If a man can buy a professional's sexual services for a nominal sum, then what incentive does he have, beyond non-sexual reasons, to commit his life-time earnings to support a wife? Why should he buy the proverbial cow if he can buy the proverbial milk by the quart?
This poses a significant threat to "liberated" women because, were prostitution both legal and socially acceptable, they would have to compete on some basis other than sex.
Pragmatically, pop-feminists can't accept that. Philosophically, however, it is repugnant to them because it condones the sexual objectification of women. In their ideology, objectifying men as walking wallets is natural, objectifying women is not.
These are not things they can admit. So they assert it encourages rape:
The myth of the heroic rapist that permeates false notions of masculinity, from the successful seducer to the man who "takes what he wants when he wants it," is inculcated in young boys from the time they first become aware that being a male means access to certain mysterious rites and privileges, including the right to buy a woman's body. When young men learn that females may be bought for a price, and that acts of sex command set prices, then how should they not also conclude that that which may be bought may also be taken without the civility of a monetary exchange? -- Against Our Will, Susan Brownmiller, pp 439 - 440
As the "heroic rapist" is a figure common to women's romance novels, while men's "literature" features either chivalrous heroes who risk their lives for women, or "studs" whose sexual services women seek, their premise, that setting a price on sexual services will lead young men to rape, makes no sense.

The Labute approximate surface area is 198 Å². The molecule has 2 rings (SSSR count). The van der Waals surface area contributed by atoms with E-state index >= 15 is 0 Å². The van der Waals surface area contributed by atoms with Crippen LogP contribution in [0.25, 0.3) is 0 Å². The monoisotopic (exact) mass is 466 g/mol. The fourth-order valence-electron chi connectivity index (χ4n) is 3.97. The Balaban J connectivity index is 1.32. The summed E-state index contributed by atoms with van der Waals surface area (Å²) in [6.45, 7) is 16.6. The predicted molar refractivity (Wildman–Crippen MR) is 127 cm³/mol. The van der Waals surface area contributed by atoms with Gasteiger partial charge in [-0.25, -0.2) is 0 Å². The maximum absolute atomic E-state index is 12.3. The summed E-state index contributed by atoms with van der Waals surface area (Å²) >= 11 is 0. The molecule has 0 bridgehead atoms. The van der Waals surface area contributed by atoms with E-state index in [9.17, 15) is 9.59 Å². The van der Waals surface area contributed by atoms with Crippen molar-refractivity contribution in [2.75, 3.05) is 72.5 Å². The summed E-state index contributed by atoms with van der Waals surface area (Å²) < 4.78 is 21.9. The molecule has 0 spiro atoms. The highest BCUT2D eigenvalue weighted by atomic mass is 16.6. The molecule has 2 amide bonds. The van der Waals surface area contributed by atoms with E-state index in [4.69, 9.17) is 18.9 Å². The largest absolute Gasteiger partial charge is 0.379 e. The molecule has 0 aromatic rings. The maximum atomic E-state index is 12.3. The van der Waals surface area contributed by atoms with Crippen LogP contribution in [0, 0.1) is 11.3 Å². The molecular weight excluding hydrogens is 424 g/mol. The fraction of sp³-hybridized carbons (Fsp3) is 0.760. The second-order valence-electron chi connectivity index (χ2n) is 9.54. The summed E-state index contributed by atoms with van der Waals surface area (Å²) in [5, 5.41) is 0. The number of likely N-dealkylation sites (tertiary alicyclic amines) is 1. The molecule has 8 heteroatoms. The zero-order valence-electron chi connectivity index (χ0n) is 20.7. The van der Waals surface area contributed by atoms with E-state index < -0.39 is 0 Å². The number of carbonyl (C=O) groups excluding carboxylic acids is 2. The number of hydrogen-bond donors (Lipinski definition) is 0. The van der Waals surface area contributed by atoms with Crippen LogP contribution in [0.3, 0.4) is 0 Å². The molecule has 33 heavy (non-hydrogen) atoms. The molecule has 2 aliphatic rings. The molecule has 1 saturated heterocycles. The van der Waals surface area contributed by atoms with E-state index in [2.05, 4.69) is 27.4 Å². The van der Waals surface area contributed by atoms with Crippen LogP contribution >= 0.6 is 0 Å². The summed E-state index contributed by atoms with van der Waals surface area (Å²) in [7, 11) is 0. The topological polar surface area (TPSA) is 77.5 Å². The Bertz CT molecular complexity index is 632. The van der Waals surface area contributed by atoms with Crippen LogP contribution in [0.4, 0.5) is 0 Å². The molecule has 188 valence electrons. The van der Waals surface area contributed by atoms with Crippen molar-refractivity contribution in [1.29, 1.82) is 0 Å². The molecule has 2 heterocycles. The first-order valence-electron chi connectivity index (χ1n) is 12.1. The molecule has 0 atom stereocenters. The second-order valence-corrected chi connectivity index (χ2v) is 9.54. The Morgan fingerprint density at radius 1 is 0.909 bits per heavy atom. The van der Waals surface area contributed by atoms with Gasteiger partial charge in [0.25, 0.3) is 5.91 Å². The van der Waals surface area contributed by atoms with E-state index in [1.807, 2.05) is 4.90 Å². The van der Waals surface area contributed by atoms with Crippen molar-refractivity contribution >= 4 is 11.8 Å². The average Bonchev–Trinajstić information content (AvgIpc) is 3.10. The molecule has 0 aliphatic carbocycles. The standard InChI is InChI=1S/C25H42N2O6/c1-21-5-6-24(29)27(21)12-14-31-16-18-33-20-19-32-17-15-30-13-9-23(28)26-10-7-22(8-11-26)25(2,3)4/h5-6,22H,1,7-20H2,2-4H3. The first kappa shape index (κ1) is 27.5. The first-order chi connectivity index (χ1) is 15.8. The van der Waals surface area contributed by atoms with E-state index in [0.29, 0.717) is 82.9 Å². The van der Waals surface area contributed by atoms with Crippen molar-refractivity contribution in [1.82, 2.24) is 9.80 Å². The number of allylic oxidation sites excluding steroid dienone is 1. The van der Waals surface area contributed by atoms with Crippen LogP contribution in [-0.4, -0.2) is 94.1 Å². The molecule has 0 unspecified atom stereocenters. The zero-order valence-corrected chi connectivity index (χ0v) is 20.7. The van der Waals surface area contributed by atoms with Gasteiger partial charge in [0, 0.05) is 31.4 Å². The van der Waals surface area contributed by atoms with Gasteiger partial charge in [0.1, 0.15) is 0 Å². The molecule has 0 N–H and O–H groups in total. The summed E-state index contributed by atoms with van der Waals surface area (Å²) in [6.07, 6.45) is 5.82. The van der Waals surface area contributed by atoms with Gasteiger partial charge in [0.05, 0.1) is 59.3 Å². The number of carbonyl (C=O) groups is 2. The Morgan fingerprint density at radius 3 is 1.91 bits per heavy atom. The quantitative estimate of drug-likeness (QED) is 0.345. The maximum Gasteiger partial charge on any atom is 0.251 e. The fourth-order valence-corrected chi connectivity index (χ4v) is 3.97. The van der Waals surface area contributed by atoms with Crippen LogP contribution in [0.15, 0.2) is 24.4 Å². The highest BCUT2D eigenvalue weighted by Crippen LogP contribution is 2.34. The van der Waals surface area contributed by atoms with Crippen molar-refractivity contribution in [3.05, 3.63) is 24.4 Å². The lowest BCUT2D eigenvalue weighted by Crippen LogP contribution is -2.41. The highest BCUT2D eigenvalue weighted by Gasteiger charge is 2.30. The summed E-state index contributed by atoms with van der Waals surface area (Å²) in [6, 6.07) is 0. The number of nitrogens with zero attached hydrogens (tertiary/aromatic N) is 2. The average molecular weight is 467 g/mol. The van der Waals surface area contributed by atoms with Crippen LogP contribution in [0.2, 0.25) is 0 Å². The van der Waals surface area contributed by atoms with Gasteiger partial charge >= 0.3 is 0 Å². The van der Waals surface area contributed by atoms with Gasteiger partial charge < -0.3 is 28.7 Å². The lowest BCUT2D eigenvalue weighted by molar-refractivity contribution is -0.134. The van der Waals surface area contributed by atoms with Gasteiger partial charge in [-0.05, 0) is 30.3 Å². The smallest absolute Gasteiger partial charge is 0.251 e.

Humorously, we might suggest merchants know that by putting a price on a bar of chocolate or a pack of gum, they are encouraging kiddie crime. Clearly, this is not the case, and the real risk prostitution poses is of making men realize a woman's sexual services, regardless of whether you pay for them in cash or with a house and a life-time income, are for sale.
In the United Kingdom and other countries, pop-feminists have already reclassified "housewife" as "housekeeper and prostitute": "In the United Kingdom and other countries, there is a movement, 'Wages for Housework,' which advocates the idea that the husband should pay the wife for her services within the house -- especially if she works fulltime at home, doing the child rearing and cooking, cleaning, etc."
(Women & Love, St. Martin's Press mass market edition, 1989, Shere Hite, p 383) Here they are reducing the role of wife to that of a housekeeping prostitute, and they accuse men of sexually objectifying women?
Should they succeed in selling this silly idea, then it becomes imperative that, to sustain and increase their power, prostitution and pornography must be destroyed. If a man may hire a once a week housekeeper and a twice a week prostitute for less than the cost of marriage, then he might be content without a wife. This would completely undermine the goal of the "wages for housework" campaign, which is to procure for women a male-provided life-time income pop-feminists can tap into.
Hence, not only does prostitution decrease female sexual power, but it threatens pop-feminist power, too.